Still, I'm concerned that I'm being too unimaginative about how a recovery could take place (this blog is called The Insecurity Analyst, after all). We're all susceptible to confirmation bias, and it's almost harder to escape today, since many of us create our own information bubbles by selecting people to follow on blogs and Twitter. So let's consider a bullish case for the Eurozone as an investment.

1) Savvy investors are returning to the area. George Soros said his fund is investing in European banks, while he and Paulson are also investing in Spanish property. Of course, we're missing what price they're investing at. Obviously, you can make money if you think an investment will only return 50 cents on the dollar, but is trading at 20 cents. Expectations matter! (And as another aside, I recognize that being negative on the prospects on the Eurozone can be expressed several ways - most likely, shorting the currency, peripheral debt or equities. Even if the Eurozone does badly, these aren't all equally sensible trades. You'd have done well shorting Japanese equities but gotten murdered shorting the yen - see below.) 

2) NGDP isn't returning to pre-crisis trend, but improvements in other indicators signal a recovery and passive easing of monetary policy. Since the dark days of 2012, the CAC 40 is up 50%, the DAX and MIB about 60% and the IBEX 35 almost 70%. Those are pretty stunning returns. Meanwhile, the yields and spreads on peripheral debt have fallen dramatically. I sat in on a presentation by Nomura's peripheral debt desk, and their strategist laid out some fairly comprehensive statistics on how Portugal can continue to muddle through (not reducing their overall debt load, mind you, but not collapsing into crisis again either).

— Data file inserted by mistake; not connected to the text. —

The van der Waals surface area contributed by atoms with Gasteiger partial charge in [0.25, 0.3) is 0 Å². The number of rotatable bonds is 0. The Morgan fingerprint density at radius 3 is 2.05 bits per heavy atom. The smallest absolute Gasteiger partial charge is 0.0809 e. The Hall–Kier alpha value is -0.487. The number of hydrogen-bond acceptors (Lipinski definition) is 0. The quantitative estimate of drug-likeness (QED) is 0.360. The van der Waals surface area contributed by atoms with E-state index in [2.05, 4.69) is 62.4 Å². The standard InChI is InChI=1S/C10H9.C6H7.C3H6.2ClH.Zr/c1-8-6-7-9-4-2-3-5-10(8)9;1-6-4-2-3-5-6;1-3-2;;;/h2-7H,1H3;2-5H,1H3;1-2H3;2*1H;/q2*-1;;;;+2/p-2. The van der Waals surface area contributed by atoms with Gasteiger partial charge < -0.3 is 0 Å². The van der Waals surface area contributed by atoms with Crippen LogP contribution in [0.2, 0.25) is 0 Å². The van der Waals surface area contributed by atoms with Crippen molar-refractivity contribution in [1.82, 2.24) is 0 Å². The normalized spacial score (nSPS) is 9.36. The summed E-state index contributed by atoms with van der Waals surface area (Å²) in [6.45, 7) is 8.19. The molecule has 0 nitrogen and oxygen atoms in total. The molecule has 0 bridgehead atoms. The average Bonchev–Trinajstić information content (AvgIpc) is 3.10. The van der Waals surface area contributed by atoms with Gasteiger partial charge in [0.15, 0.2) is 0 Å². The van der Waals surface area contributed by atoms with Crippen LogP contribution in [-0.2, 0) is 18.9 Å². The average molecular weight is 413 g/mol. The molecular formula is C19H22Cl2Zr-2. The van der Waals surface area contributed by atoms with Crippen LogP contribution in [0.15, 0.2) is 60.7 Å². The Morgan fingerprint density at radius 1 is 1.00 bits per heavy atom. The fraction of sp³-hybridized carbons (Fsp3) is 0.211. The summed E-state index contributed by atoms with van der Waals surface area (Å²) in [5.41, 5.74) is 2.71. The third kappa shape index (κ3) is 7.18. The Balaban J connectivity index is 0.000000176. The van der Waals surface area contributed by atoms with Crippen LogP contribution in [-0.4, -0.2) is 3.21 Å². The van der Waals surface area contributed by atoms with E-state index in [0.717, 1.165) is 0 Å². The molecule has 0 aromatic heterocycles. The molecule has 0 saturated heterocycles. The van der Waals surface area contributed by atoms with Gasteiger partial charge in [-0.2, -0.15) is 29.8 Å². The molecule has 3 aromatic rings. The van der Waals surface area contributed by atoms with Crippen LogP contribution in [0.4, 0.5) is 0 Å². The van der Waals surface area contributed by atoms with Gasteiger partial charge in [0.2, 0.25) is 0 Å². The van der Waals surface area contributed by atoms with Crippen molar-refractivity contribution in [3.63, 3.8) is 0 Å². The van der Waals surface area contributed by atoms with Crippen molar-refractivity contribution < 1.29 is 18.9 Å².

3) Some investors continue to underestimate the political will to keep the Eurozone together. Policy makers will react slowly to crises, but when their backs are against the walls, they'll do the right thing.

I don't want to be too pig-headed about this. As I conceded earlier, valuations matter. Soros, among others, says he thinks economic conditions are calming down but that Europe could face a long period of stagnation like Japan. But I'm still skeptical for two reasons. First, look at the chart of the Nikkei 225. You would have struggled to make money in Japanese equities, unless you were a hell of a trader. You could have sounded the all-clear at many points between 1990 and 2009, and then proceeded to be totally wrong. Tight monetary policy is not good for equities. Second, Japan is famous for its social cohesion, which allowed society to continue functioning despite dire economic performance. Similarly, Sweden can survive with its overly tight monetary policy today. Do you think the Eurozone will survive another 10, or even 5 years of similar economic performance? I just find that hard to believe, and have to think that, once again, we'll see the "political news slipping into the financial section."